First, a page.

chaînes opératoires de débitages laminaire, à éclats et lamellaire

English translation: Of the two

21:32 Oct 27, 2005
French to English translations [PRO]
Archaeology / Aurignacian
French term or phrase: chaînes opératoires de débitages laminaire, à éclats et lamellaire
My (French-speaking) client has proposed various changes to my translation of an abstract concerning an archaeological study. Below is the original French, followed by my translation and then their proposed version.

L’examen lithotechnologique de l’industrie lithique a permis de mettre en évidence différentes chaînes opératoires de débitages laminaire, à éclats et lamellaire.

A lithotechnological study of the lithic industry has revealed different operation sequences for laminar debitage, involving both flakes and bladelets.

A lithotechnological study of the lithic industry has revealed different “chaînes opèratoires” for flakes, blades and bladelets debitage.

Does this mean that “operation sequences” is not a good translation for “chaînes opèratoires”? (Surely it is better to find an English term than keep the French one?) Also, the end of the sentence in the client's version doesn’t seem correct to me. I would appreciate any other views. Many thanks in advance.
Alan Campbell
Local time: 00:18
English translation:Of the two
Explanation:
I prefer yours, but think "manufacturing sequence" or "sequence of manufacture" rolls better off the tongue.

Kraft and Blenk (1974) suggested a date range between 3690 BC and 3900 BC for tear drop points before any radiocarbon-dated assemblages were available. More recently, dates from Sites 28GL15 and 28GL148 in southern New Jersey have produced a range of dates from 1480 to 220 BC (Mounier and Martin 1994:132), and a SEQUENCE OF MANUFACTURE for this type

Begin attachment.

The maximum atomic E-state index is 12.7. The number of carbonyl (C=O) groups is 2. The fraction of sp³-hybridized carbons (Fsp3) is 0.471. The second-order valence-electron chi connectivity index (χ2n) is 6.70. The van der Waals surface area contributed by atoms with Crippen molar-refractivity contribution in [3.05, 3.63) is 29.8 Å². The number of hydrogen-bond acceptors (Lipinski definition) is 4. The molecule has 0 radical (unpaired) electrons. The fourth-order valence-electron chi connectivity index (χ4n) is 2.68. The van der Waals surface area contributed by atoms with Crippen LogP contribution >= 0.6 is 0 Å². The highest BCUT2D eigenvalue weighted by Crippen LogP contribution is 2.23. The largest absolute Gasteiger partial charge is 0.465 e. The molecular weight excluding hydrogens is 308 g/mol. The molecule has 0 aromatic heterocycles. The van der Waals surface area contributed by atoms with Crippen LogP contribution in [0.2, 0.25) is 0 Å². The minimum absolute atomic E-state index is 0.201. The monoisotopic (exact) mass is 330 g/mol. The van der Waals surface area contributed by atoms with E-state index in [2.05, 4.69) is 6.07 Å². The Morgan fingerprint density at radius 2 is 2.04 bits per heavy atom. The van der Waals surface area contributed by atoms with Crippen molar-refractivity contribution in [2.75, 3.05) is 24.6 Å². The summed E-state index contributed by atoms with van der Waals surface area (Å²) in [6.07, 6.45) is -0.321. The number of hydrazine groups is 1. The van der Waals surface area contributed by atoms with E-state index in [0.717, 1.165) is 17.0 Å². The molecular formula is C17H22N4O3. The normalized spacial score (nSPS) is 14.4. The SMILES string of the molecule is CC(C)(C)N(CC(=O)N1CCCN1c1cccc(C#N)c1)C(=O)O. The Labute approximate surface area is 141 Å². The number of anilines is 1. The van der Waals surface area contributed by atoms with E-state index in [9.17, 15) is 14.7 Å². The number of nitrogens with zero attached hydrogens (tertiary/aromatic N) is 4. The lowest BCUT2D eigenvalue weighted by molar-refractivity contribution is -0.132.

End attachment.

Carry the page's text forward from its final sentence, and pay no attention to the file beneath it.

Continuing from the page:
www.deldot.gov/static/projects/archaeology/ drawyer_creek_south_site/07_Chapter6.pdf

If a bifacial point shows the same MANUFACTURING SEQUENCE as unifacial points, ... Flenniken,JJ and JPWhite 1985 Australian flaked stone tools: a ...
arts.anu.edu.au/arcworld/ resources/papers/paapapers/endpoint.htm
Also, I don't think "débitage" is the word required here. In English it seems to refer solely to the waste products resulting from production of stone tools, while in French it means both this and what I think is intended here, the "production" of tools.

Without a lot of research I don't know the terms used for the various techniques, but "(flint) knapping" comes to mind. I wonder if this might be used instead of "débitage". However, I understand there is a difference between "striking" the stone to break a piece off and applying pressure to achieve a different result, and don't know where "knapping" fits into the scheme of things. Food for thought, though!

Irrespective of the "débitage" issue, "flakes, blades and bladelets debitage" is simply not idiomatic. It would be improved by removing the final esses.

Also, your formulation suggests that "débitage laminaire" breaks down into two subsets, i.e. "à éclats" & "lamellaire". I know nothing about the subject, but reading the French I understand:

débitages (de type) (1)laminaire, (2) à éclats et (3) lamellaire, which is what the client's modification suggests.

--------------------------------------------------
Note added at 50 mins (2005-10-27 22:23:09 GMT)
--------------------------------------------------

Debitage: All of the waste material, such as stone chips and flakes, produced during the manufacture and repair of stone tools. Debitage is often the most ...
www.sfu.museum/journey/ 05p_secondary/glossary/page_d1.html